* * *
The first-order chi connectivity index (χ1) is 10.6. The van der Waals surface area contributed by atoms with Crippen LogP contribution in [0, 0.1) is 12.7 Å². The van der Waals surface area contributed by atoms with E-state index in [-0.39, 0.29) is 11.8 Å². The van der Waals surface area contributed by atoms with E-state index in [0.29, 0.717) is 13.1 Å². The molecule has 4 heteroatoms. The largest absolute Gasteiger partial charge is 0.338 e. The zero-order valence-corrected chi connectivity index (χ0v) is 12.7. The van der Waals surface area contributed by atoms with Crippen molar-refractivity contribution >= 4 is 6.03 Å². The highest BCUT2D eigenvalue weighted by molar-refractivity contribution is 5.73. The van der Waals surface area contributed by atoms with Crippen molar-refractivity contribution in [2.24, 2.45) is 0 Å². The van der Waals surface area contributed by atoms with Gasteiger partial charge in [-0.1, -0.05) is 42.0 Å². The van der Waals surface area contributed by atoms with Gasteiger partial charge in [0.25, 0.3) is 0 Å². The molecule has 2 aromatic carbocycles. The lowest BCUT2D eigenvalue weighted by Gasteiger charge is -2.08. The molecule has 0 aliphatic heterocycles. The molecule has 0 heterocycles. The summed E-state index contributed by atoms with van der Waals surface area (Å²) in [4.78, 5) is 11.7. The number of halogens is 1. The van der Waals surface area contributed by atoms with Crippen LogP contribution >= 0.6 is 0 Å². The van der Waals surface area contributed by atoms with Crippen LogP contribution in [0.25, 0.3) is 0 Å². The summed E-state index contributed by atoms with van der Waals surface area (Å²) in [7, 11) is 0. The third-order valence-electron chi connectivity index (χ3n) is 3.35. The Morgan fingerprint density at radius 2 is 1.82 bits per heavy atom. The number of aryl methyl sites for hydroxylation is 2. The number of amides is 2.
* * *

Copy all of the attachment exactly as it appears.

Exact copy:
The first-order chi connectivity index (χ1) is 10.6. The van der Waals surface area contributed by atoms with Crippen LogP contribution in [0, 0.1) is 12.7 Å². The van der Waals surface area contributed by atoms with E-state index in [-0.39, 0.29) is 11.8 Å². The van der Waals surface area contributed by atoms with E-state index in [0.29, 0.717) is 13.1 Å². The molecule has 4 heteroatoms. The largest absolute Gasteiger partial charge is 0.338 e. The zero-order valence-corrected chi connectivity index (χ0v) is 12.7. The van der Waals surface area contributed by atoms with Crippen molar-refractivity contribution >= 4 is 6.03 Å². The highest BCUT2D eigenvalue weighted by molar-refractivity contribution is 5.73. The van der Waals surface area contributed by atoms with Crippen molar-refractivity contribution in [2.24, 2.45) is 0 Å². The van der Waals surface area contributed by atoms with Gasteiger partial charge in [-0.1, -0.05) is 42.0 Å². The van der Waals surface area contributed by atoms with Gasteiger partial charge in [0.25, 0.3) is 0 Å². The molecule has 2 aromatic carbocycles. The lowest BCUT2D eigenvalue weighted by Gasteiger charge is -2.08. The molecule has 0 aliphatic heterocycles. The molecule has 0 heterocycles. The summed E-state index contributed by atoms with van der Waals surface area (Å²) in [4.78, 5) is 11.7. The number of halogens is 1. The van der Waals surface area contributed by atoms with Crippen LogP contribution >= 0.6 is 0 Å². The van der Waals surface area contributed by atoms with Crippen LogP contribution in [0.25, 0.3) is 0 Å². The summed E-state index contributed by atoms with van der Waals surface area (Å²) in [7, 11) is 0. The third-order valence-electron chi connectivity index (χ3n) is 3.35. The Morgan fingerprint density at radius 2 is 1.82 bits per heavy atom. The number of aryl methyl sites for hydroxylation is 2. The number of amides is 2.